• Employees on unpaid leave cannot be furloughed, unless they were placed on unpaid leave after 28 February 2020.
  • If an employee has more than one employer, they can be furloughed for each job. Each job is separate, and the cap applies to each employer individually.
  • Consultation with employees prior to the decision to furlough is essential as is the need to obtain an employee’s written agreement to being furloughed. 
  • Consultation should also take place when bringing employees back to work either on a part-time or full-time basis. Appropriate written confirmation will also be required.

Steps to take now

We will continue to publish further information as it is announced. As an employer there are some steps you should be taking now, these include:

  • Reviewing your cash flow situation.
  • Identifying which employees you wish to return to part-time or full-time working and your reasoning behind this decision.
  • Undertaking appropriate consultation and ensuring that employment documentation is updated.

How much can be claimed?

  • Employers can claim for their wage costs which includes regular payments they are required to pay their employees. Such payments include wages, past overtime, fees and compulsory commission payments.  However, discretionary bonus (including tips) and commission payments and non-cash payments should not be included in the calculation.
  • In addition, the associated Employer National Insurance contributions and minimum automatic enrolment employer pension contributions on the wage claimed can be claimed up to 31 July 2020.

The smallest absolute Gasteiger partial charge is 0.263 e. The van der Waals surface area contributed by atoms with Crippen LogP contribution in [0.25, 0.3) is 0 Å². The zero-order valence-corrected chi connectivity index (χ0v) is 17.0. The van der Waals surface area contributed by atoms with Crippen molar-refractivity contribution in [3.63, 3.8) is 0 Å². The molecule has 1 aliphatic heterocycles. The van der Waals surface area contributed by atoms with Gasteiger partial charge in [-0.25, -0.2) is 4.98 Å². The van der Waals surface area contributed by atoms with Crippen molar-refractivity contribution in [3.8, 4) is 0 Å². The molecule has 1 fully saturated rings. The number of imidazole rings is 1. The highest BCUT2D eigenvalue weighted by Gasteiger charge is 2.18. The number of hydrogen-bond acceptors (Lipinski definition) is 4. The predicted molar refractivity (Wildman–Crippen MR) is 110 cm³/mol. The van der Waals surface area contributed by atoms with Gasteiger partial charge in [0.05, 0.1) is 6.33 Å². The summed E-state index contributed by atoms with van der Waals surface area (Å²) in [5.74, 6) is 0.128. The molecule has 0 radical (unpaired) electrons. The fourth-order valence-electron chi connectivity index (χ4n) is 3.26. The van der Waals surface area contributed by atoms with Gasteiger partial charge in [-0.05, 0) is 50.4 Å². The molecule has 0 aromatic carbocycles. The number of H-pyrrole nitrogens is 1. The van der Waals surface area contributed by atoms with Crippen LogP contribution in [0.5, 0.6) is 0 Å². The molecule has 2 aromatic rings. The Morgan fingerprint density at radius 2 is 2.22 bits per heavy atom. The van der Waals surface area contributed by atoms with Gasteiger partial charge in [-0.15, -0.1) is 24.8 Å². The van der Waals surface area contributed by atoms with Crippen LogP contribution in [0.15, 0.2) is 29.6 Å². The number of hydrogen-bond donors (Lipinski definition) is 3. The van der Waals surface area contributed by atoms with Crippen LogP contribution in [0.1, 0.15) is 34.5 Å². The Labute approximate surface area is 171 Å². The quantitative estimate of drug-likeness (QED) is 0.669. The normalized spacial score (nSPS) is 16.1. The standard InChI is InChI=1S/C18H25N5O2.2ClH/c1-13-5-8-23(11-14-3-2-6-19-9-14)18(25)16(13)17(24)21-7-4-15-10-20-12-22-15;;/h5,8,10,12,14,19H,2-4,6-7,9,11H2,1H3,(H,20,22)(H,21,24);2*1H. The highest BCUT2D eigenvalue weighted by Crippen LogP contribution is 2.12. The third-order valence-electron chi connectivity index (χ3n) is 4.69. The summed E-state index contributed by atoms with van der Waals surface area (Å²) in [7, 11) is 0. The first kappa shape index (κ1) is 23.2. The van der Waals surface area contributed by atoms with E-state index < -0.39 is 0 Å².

Keep channels of communication as open as possible with your employees during this unsettling time, as the health and wellbeing of your employees will be your first concern.

Recent advice provides more detail about how the scheme rules apply to different employment categories . For instance it refers to employees who are shielding, employees with caring responsibilities, office holders, company directors and salaried members of Limited Liability Partnerships.

It also covers employees falling sick whilst furloughed, salary sacrifice matters, annual leave arrangements, employees returning to work after being on statutory leave and some payroll issues.

For further information, read the government guides below

  • For information on how to calculate claims, click here.
  • To read the step by step guide for employers, click here.
  • To claim for wages, click here.
  • For details of scheme changes from 1 July, click here
  • To register to watch government webinars or YouTube videos, click here.

This article was last updated on 8 July 2020.

Speak to an expert

For further advice and support for employers, on this topic or any other HR matters please contact Doug Farrow on +44 (0)20 7556 1453.